Washington: As part of its change in strategy, a major section of Pakistan's army wants to give dialogue with India a chance, but wants to retain all other options including sub-conventional warfare, according to a new book.
“As one major general put it, ‘We should give talking to India a chance, but retain all options, including sub-conventional warfare, to deal with India',” said Aqil Shah, author of the latest book ‘Democracy: Military Politics in Pakistan'.
Described by Harvard University, which has published the book released in the US over the weekend, as the first comprehensive, historical study of the behaviour of Pakistan's military relative to India, Shah, however, does not identify the major general who he interviewed.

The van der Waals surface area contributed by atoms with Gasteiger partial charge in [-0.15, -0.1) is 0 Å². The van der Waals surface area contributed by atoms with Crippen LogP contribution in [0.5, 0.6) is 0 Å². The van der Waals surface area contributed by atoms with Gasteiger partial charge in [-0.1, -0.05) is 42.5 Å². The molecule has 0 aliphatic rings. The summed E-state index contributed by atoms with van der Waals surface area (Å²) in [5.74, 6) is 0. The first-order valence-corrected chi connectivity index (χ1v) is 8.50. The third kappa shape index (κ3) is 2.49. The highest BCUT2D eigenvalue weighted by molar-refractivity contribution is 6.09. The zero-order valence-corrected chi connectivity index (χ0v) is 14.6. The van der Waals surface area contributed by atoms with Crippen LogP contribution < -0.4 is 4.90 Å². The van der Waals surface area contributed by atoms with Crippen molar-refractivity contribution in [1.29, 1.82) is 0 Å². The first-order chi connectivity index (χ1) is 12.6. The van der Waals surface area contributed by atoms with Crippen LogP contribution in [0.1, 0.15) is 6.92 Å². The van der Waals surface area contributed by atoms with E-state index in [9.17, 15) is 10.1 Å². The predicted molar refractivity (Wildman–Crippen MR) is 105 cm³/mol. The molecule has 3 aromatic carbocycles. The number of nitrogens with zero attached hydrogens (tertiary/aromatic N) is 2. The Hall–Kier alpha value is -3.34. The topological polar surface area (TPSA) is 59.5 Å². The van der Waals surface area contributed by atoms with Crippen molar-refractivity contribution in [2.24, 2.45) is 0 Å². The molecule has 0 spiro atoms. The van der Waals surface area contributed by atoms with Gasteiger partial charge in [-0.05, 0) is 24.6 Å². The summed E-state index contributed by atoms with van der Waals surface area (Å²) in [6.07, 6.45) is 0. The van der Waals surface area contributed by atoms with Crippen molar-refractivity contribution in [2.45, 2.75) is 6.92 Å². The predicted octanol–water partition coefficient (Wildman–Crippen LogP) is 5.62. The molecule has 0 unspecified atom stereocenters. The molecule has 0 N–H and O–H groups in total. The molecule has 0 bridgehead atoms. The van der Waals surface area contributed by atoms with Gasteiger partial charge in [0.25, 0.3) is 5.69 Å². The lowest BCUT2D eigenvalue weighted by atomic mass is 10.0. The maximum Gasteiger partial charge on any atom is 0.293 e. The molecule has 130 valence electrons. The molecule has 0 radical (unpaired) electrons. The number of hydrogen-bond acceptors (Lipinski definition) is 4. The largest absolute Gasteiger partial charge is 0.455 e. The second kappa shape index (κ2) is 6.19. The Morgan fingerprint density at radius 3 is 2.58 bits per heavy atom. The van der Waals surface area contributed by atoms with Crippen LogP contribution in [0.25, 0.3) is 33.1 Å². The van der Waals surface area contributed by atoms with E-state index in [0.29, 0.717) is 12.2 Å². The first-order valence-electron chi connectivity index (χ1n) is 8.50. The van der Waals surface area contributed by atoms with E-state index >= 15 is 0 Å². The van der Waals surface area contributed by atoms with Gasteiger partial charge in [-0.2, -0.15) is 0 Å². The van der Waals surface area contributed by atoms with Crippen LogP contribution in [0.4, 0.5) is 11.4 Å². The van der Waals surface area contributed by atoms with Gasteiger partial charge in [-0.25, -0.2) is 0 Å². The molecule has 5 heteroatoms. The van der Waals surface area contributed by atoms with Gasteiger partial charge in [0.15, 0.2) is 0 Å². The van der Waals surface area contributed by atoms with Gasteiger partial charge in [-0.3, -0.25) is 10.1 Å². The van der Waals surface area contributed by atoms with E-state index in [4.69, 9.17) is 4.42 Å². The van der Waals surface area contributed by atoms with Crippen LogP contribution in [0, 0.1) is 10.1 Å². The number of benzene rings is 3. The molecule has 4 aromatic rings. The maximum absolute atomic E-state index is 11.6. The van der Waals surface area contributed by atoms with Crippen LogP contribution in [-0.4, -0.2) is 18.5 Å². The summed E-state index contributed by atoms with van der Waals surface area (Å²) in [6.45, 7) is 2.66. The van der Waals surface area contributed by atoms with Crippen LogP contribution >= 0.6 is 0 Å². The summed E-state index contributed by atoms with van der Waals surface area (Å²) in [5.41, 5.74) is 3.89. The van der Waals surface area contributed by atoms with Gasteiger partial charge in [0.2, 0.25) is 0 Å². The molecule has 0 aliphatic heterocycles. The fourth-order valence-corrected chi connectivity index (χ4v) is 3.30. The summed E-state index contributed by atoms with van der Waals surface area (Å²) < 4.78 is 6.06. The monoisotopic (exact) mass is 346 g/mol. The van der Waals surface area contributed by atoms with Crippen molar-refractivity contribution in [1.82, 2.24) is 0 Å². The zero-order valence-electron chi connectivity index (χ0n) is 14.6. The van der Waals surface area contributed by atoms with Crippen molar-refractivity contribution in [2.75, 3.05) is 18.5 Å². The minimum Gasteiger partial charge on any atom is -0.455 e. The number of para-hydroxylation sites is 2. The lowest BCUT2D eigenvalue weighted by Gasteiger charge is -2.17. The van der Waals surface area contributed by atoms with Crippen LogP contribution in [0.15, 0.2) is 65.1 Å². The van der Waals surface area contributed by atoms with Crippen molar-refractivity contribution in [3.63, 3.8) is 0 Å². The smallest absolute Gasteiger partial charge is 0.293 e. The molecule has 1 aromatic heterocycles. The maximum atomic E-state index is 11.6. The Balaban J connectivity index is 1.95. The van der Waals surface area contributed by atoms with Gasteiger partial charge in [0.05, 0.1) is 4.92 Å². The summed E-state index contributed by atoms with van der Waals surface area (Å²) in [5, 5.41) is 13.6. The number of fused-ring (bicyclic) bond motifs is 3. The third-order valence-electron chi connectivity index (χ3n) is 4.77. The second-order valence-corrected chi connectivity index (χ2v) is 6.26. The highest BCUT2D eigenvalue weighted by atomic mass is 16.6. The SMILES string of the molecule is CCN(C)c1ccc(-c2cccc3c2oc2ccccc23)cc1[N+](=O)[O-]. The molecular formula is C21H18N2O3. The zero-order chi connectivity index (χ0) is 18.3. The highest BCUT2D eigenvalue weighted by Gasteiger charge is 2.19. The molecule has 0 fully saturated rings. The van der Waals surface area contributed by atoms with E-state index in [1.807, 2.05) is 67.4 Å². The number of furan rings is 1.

In his book, Shah, a lecturer in the Department of Politics at the prestigious Princeton University, notes that the change in the stance of Pakistan Army favouring dialogue with India is a tactical stance so as to gain time and space to put its house in order.
“Giving the multiplicity of perceived threats Pakistan and its material weakness, many officers reluctantly admit that Islamabad's traditional Indian policy - namely, unconditional support of the Kashmiri right of self-determination in line with the UN resolutions - may not be yielding the desired dividend and needs to be carefully re-evaluated,” he wrote.
“Hence some advocate giving dialogue a chance and approaching all issues with an open mind. Several officers see dialogue with India as an opportunity to engage in the management of regional conflicts to enhance Pakistani security without compromising the basic stance on Kashmir,” wrote Shah, who among others interviewed four service chiefs and three heads of the Inter-Services Intelligence (ISI) for the book.